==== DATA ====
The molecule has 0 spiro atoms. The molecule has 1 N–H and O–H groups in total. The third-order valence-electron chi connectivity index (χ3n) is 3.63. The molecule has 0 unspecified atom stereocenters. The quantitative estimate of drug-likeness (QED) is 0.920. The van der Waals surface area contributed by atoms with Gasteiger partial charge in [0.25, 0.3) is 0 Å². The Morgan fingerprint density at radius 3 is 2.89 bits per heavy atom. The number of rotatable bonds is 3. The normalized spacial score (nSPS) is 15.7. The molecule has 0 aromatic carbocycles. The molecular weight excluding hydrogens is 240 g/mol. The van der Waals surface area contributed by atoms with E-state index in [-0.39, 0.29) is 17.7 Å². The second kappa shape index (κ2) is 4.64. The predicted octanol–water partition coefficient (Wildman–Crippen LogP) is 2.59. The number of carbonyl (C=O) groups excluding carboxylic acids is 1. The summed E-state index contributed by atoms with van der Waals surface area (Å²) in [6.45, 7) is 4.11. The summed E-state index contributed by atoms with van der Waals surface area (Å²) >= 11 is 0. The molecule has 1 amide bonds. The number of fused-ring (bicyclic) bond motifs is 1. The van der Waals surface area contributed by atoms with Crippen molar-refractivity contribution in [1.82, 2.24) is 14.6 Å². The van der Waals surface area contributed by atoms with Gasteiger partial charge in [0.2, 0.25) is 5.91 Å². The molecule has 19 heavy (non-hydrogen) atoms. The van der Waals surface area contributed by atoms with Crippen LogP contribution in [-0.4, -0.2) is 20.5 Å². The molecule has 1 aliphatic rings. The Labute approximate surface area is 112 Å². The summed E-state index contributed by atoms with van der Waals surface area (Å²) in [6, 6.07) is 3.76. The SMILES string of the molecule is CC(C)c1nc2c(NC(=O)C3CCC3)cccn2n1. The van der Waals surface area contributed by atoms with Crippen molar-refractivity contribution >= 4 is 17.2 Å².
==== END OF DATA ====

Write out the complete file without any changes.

The molecule has 0 spiro atoms. The molecule has 1 N–H and O–H groups in total. The third-order valence-electron chi connectivity index (χ3n) is 3.63. The molecule has 0 unspecified atom stereocenters. The quantitative estimate of drug-likeness (QED) is 0.920. The van der Waals surface area contributed by atoms with Gasteiger partial charge in [0.25, 0.3) is 0 Å². The Morgan fingerprint density at radius 3 is 2.89 bits per heavy atom. The number of rotatable bonds is 3. The normalized spacial score (nSPS) is 15.7. The molecule has 0 aromatic carbocycles. The molecular weight excluding hydrogens is 240 g/mol. The van der Waals surface area contributed by atoms with E-state index in [-0.39, 0.29) is 17.7 Å². The second kappa shape index (κ2) is 4.64. The predicted octanol–water partition coefficient (Wildman–Crippen LogP) is 2.59. The number of carbonyl (C=O) groups excluding carboxylic acids is 1. The summed E-state index contributed by atoms with van der Waals surface area (Å²) in [6.45, 7) is 4.11. The summed E-state index contributed by atoms with van der Waals surface area (Å²) >= 11 is 0. The molecule has 1 amide bonds. The number of fused-ring (bicyclic) bond motifs is 1. The van der Waals surface area contributed by atoms with Crippen molar-refractivity contribution in [1.82, 2.24) is 14.6 Å². The van der Waals surface area contributed by atoms with Gasteiger partial charge in [0.2, 0.25) is 5.91 Å². The molecule has 19 heavy (non-hydrogen) atoms. The van der Waals surface area contributed by atoms with Crippen LogP contribution in [-0.4, -0.2) is 20.5 Å². The molecule has 1 aliphatic rings. The Labute approximate surface area is 112 Å². The summed E-state index contributed by atoms with van der Waals surface area (Å²) in [6, 6.07) is 3.76. The SMILES string of the molecule is CC(C)c1nc2c(NC(=O)C3CCC3)cccn2n1. The van der Waals surface area contributed by atoms with Crippen molar-refractivity contribution >= 4 is 17.2 Å².